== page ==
Embracing Art part 4 with Hampus Olsson
Forget oil pastels, paints, brushes and canvases, with the advent of the fast pacing technological advancements, it was time it also engulfed the world of art.
Digital art uses technology and digital inputs to create artistic pieces of work. Sounds like a piece of cake? Not really. Many people argue that the use of tablets and hard-to-understand software like Adobe Photoshop and styluses can be more difficult than it seems.Choosing the perfect app to work with and draw is another battle. With the ever going battle of traditional art vs. digital art, I decided to introduce one of the best known guys in the circuit of art.
In the first ever exclusive interview with Hampus Olsson, I learnt more about the lesser known part of art, and then some about him. He is best known for being the designer behind the wallpapers on OnePlus phones and in the wallpapers in the popular android fork Paranoid Android.
Currently residing in Goa, India, Olsson has been creating art and design since the age of 8, along with websites.
“There is no real secret, just pure love and passion for design and art. I’ve always had a creative mind. Making things with my own hands has always been motivating and pleasing enough for my mind. I often look at what other people do and feel that, if they can do it, why can’t I? There’s endless possibilities to what we can create, It’s just up to you, to realise that and to start creating. What’s stopping you?”
Olsson’s wallpapers are a beautiful amalgamation of mixing up different hues and colours and adding little tweaks to them. Something that looks out of this world, it always seems to come out of your screens, spirited and full of life. It is apparent from the way this page is bursting with life with his wallpapers that have been used.
He is engaged in both conventional paintings and digital art and I asked him what made him pick up the brush, or the stylus.
“I used to paint and draw all the time as a kid, but when I got my first computer, I started making digital art instead. There were so many possibilities. From making light effects in Photoshop to creating large 3D scenes where rendering took two days to complete. There was so much joy to it, and I almost forgot that I could use a pen.”
But making digital art has it own share of lesser known problems.
“Lately, I got problems with my wrist from using the mouse too much, so I bought a Wacom pen tablet which is better to use ergonomically. This enabled me to start using a pen again and realized how much I missed holding it. I started drawing characters digitally and it was a lot of fun. This also fueled my interest in traditional art, so I started to play around with acrylics, oils and different household items to create art. It’s like being a kid again, playing with colors.”
Going back to his roots brought back that joy again for him. In a world where artists are struggling to survive, Olsson pursued his childhood passion and made it into a truly fulfilling career. But what makes his work different from the rest?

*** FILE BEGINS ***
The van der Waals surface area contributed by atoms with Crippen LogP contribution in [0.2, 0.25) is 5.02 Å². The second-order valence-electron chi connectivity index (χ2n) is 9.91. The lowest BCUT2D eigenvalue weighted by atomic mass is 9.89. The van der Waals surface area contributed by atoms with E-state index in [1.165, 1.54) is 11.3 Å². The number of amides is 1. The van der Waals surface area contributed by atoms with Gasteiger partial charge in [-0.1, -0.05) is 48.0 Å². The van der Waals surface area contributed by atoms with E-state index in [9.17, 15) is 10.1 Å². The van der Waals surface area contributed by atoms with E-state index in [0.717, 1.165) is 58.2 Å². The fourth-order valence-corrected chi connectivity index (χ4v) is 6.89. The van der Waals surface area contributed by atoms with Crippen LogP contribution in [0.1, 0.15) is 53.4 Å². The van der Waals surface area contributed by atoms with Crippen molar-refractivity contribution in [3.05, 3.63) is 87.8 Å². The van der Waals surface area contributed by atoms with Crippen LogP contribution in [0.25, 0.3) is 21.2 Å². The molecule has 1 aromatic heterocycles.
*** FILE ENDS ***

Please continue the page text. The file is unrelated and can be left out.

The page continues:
“I think what makes my art different is that I tend to continue working on the art digitally after taking a bunch of photos of the acrylic pieces. I play around with shapes and colors and use the knowledge I’ve got throughout the years making digital art and connect it with the traditional art methods. For example, bending a brushstroke, or wrapping it around different objects digitally.”
In Liberal Arts, the key word to look out for is creativity and novelty. Most successful persons in this field dia and are forgotten for their artwork is because they stop evolving themselves continuously. Be it comedy, dancing, music or any other upcoming form, the mantra to be followed is ‘change is the only constant’ With someone who always comes up with something new, I had to ask him how he does it.
“I get bored easily, and tend to get drawn into trying new techniques. If there is new technology that empowers creation, I need to try it out and see if I can use it in any way.
While this might be bad since the overall time to create something slow down, I think it’s worth it in the end. Who knows if this new technique or way of creating is my new favourite thing? I love making games, art, illustrations, websites, apps, fashion and jumping between these different mediums takes away the feeling of doing something repetitive and boring. There is always something fun to work with. If I’m bored making art, I can make games for awhile until making art is fun again.”
Embracing Art started off with young artists who were trying to find themselves and their purpose in life. Some faltered, while some regained their ground. I later introduced artists who had realized that Art was what they were meant to do but faced a lot to reach where they are now. In this final piece, I interviewed Olsson, a person who is a brilliant artist and well established in his field, who did what we wanted to do.
As I wrap up this amazing series with a satisfied grin on my face, I realized I tried to encompass people who were at different steps in their journey called the Life of Art. I got to know the beauty, the hardships, the fun and the sheer satisfaction Art brings to so many people in this world. The blank canvas, the swish of the brush, the smell of the paint which tingles the nostrils, the hours of catatonic posturing to not lose what is in your mind and the sheer joy when you finally complete your canvas with what you wanted. I began to slowly understand what it felt like through this series.
In the first part of Embracing Art, I came with the idea of sparking a fire in you, did it turn into an alluring burning fire inside, waiting to do something you have wanted to all your life?